Announcing Strong Towns

Over the last two years, I have been privilegedStrong-Towns-header to work with Chuck Marohn and Ben Oleson of the Community Growth Institute (CGI) on a number of projects, including planning and analysis of the prospective realignment of State Highway 371 in central Minnesota. This week, Chuck, Ben and I are pleased to announce the launch of Strong Towns, a nonpartisan, nonprofit organization established to make American places viable through improved land use. My role with Strong Towns will be independent of my management of current and future Donjek projects.

Here's how we at Strong Towns describe what's wrong in short (and ironic) form:

Our desire for independence has made us dependent. On automobiles. On cheap energy. On transfer payments between governments. On debt.

Our expectation of plenty, and our expectation to pay only a portion of the full cost of growth, has led to a scarcity of resources. Our approach to land use now constrains us, growing our financial commitments at an alarming rate. It threatens real American prosperity with long-term economic stagnation and decline.

We can do better.

My experience in core cities and suburban areas, and the years of collective experience Chuck and Ben bring from outstate Minnesota, have led us to strikingly similar conclusions. Much real estate in small towns, big cities and suburbs has been developed in a form reflecting fading realities: Exclusive reliance on large cars for transportation; cheap energy; relatively free access to public and private debt. Today, forces ranging from climate change to fiscal stress and an aging population call for us to think harder about how to build durable, successful places.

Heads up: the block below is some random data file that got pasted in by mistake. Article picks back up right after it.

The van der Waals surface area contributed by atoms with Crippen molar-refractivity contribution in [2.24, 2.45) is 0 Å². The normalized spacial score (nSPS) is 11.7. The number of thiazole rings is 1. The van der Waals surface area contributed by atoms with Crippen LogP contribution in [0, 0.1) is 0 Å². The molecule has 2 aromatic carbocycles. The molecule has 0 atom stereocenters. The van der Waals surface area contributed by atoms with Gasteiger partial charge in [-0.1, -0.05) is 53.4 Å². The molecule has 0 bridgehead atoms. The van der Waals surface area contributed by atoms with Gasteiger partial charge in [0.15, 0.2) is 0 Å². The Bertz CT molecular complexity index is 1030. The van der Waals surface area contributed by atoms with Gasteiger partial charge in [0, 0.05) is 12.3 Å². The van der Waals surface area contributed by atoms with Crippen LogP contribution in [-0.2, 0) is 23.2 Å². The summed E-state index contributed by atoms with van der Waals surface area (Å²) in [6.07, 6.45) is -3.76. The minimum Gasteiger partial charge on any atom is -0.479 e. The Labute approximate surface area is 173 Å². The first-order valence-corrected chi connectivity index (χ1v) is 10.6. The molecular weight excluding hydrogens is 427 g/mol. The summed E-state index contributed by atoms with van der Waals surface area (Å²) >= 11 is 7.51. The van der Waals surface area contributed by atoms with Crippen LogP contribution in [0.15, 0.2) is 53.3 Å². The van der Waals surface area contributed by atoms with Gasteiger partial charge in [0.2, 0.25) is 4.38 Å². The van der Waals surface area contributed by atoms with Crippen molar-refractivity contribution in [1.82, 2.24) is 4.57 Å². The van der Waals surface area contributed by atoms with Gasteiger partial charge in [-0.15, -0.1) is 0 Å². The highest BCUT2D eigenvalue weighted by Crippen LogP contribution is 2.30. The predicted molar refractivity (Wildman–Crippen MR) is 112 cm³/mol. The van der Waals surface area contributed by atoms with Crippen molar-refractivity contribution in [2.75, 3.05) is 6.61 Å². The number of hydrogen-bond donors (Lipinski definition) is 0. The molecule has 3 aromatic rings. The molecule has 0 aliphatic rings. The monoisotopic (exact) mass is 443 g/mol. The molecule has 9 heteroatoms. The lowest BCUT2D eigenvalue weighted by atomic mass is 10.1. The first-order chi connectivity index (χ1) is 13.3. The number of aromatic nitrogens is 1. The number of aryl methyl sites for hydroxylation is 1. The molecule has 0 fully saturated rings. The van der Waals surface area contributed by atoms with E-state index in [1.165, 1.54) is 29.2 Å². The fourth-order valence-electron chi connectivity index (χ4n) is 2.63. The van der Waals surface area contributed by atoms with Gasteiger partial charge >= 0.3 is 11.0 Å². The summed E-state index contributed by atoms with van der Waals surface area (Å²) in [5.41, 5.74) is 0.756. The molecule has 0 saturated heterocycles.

In the coming months, we will be working to further our vision of giving individuals tools to make their places Strong Towns, by changing the way we approach development and redevelopment, land use and policy. I hope you'll chime in with your ideas by commenting on the Strong Towns Blog and on Facebook, following Strong Towns on Twitter, or by calling Strong Towns at (888) 454-5226.

In the meantime, count on continued Donjek projects and regular posts at the Cents of Place.

@Strib: Reconnecting Minneapolis’ Seven Corners and West Bank


Like many urban and rural places, Minneapolis and St. Paul each have plenty of underutilized land area.

One of Minneapolis’ most striking examples is the Washington Avenue “trench,” a 1960s-era highway that today splits the Seven Corners area, the University of Minnesota’s West Bank, and the Cedar-Riverside neighborhood. Current plans call for construction of light rail transit service through the middle of the trench, a station beneath the 19th Avenue bridge, and a pedestrian/transit mall on Washington Avenue just across the river. In tandem, these plans translate to an opportunity for fundamental rethinking of how the trench inhibits the health of the places around it.

I have posted a piece about these issues at the Star Tribune (link to that post), and I have included here at the Cents of Place, additional images created by University of Minnesota graduate students of architecture working with adjunct professor Mic Johnson, also of Ellerbe Becket. My thanks to Mic for his permission to include these images.

The view east along Washington Avenue, with the LRT station area in foreground.

The view westward along Washington Avenue.

A bird's eye view of the redevelopment scenario for Washington Avenue right of way.